Governor Gavin Newsom recently signed a bill that allows parents to give their children medicinal cannabis in some California K-12 schools.
What exactly does the bill allow?
The bill, which was signed late on Wednesday, gives permission for parents to administer medicinal cannabis to their kids. It must not be in smoking or vaping form, and it must also be approved by the particular California school board.
Legislation similar to this one appeared last year but was vetoed by former Governor Jerry Brown. Brown stated his concerns with allowing marijuana around young children, especially as its use becomes more suspect as they get older.
Scott Chipman of Americans Against Legalizing Marijuana also called the bill an “unnecessary stunt.” He believes children can receive their medical marijuana doses before or after school hours.
But Newsom overruled any objections from law enforcement groups and signed the bill anyway.
Newsom is known for his support of the legal marijuana industry. He was the top advocate of Proposition 64, the 2016 recreational pot legalization initiative.
Not everyone disagrees with Newsom’s recent decision to allow medicinal cannabis in California schools. Democratic Senator Jerry Hill, for instance, believes the bill will help hundreds of students. Many suffer from illnesses like epilepsy, and medicinal cannabis products will benefit them.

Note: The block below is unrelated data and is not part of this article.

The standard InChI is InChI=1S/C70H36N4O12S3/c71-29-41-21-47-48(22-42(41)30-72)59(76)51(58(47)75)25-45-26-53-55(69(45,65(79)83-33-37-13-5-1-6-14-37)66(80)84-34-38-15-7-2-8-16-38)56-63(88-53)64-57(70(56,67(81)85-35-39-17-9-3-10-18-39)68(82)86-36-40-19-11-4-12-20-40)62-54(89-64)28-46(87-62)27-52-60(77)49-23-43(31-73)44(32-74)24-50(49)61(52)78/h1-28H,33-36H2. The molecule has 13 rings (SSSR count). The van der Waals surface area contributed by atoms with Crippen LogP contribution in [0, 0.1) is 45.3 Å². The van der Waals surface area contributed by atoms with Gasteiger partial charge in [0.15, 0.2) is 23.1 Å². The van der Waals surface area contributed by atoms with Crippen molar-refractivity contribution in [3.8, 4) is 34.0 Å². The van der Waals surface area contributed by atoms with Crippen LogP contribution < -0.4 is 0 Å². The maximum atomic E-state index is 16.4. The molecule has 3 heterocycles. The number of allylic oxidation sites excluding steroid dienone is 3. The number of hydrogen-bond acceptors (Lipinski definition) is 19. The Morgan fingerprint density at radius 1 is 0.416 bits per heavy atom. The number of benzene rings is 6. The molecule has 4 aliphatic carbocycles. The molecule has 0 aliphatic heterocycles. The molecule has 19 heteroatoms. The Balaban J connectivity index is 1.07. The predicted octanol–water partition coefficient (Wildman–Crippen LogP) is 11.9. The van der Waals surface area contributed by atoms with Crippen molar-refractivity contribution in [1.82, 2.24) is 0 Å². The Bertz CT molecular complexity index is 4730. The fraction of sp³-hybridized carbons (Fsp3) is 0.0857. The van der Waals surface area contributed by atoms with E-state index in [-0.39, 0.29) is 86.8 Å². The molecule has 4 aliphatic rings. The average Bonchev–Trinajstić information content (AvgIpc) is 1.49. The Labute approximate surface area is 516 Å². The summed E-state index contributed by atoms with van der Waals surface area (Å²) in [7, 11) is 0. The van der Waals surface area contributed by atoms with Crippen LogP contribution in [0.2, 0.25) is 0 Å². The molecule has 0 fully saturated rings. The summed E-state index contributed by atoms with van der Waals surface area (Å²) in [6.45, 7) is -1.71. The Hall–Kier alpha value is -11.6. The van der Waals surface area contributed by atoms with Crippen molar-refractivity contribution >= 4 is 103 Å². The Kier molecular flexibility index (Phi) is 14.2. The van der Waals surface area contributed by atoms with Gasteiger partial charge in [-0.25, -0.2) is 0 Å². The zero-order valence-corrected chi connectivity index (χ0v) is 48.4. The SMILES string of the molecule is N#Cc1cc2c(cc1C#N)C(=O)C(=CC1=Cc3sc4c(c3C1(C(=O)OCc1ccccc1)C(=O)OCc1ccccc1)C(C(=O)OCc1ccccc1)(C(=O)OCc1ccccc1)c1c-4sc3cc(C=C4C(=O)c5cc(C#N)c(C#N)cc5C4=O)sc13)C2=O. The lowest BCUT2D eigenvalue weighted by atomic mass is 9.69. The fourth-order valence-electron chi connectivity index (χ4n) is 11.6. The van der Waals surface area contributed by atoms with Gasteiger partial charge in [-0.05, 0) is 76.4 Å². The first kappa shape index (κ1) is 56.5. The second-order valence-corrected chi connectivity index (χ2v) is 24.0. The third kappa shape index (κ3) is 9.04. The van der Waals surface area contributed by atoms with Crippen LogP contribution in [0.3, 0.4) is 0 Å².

Hill added that this bill isn’t meant to give all students the chance to try medical marijuana. It’s designed for students who have no other options besides medicinal cannabis. The new law means they can take their medicine without having to interrupt their school day.
How have school districts responded to the new bill so far?
Jackie Goldberg, board member of Los Angeles Unified School District, says she’s on board with the new bill. She also added that she will be consulting the district’s health officials to come up with a specific policy.
“I think it ought to be available as a need if the student’s family gets a prescription or a recommendation from a medical doctor for using it because it seems to have help for some people, particularly for epilepsy and a few other things,” she said.
Goldberg noted that the medicinal marijuana approved in this bill does not contain ingredients that can get students high.
When will the medicinal cannabis law go into effect for California schools?
The law goes into effect on January 1. It’s called “JoJo’s Act,” in honor of a teenager from Francisco Bay with a syndrome called Lennox-Gastaut. This severe kind of epilepsy means that JoJo must take forms of medicinal cannabis in order to prevent harmful seizures. He previously could not attend school because this medication was not legal on the property.
California is not the first to pass this law. It already exists in both Washington and Florida. It’s possible that other states will follow suit.